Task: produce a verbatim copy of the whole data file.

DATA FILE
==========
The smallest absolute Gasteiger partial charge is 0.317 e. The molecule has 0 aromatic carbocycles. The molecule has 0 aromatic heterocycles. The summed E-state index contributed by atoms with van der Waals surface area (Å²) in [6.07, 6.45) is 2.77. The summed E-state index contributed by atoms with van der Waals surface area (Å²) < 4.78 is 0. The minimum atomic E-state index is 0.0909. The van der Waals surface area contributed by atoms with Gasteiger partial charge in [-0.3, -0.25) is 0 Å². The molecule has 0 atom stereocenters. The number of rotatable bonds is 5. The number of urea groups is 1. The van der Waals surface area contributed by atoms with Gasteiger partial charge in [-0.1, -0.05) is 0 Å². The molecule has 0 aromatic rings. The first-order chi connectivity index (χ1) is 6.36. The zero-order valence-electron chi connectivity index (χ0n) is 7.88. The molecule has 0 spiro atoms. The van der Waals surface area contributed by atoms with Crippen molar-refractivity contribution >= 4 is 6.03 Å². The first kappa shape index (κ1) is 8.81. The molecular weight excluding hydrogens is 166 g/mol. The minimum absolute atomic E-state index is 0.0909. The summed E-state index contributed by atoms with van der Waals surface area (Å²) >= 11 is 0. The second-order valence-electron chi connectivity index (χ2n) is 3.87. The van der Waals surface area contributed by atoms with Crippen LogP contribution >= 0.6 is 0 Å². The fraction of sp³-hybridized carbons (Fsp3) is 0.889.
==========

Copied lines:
The smallest absolute Gasteiger partial charge is 0.317 e. The molecule has 0 aromatic carbocycles. The molecule has 0 aromatic heterocycles. The summed E-state index contributed by atoms with van der Waals surface area (Å²) in [6.07, 6.45) is 2.77. The summed E-state index contributed by atoms with van der Waals surface area (Å²) < 4.78 is 0. The minimum atomic E-state index is 0.0909. The van der Waals surface area contributed by atoms with Gasteiger partial charge in [-0.3, -0.25) is 0 Å². The molecule has 0 atom stereocenters. The number of rotatable bonds is 5. The number of urea groups is 1. The van der Waals surface area contributed by atoms with Gasteiger partial charge in [-0.1, -0.05) is 0 Å². The molecule has 0 aromatic rings. The first-order chi connectivity index (χ1) is 6.36. The zero-order valence-electron chi connectivity index (χ0n) is 7.88. The molecule has 0 spiro atoms. The van der Waals surface area contributed by atoms with Crippen molar-refractivity contribution >= 4 is 6.03 Å². The first kappa shape index (κ1) is 8.81. The molecular weight excluding hydrogens is 166 g/mol. The minimum absolute atomic E-state index is 0.0909. The summed E-state index contributed by atoms with van der Waals surface area (Å²) >= 11 is 0. The second-order valence-electron chi connectivity index (χ2n) is 3.87. The van der Waals surface area contributed by atoms with Crippen LogP contribution >= 0.6 is 0 Å². The fraction of sp³-hybridized carbons (Fsp3) is 0.889.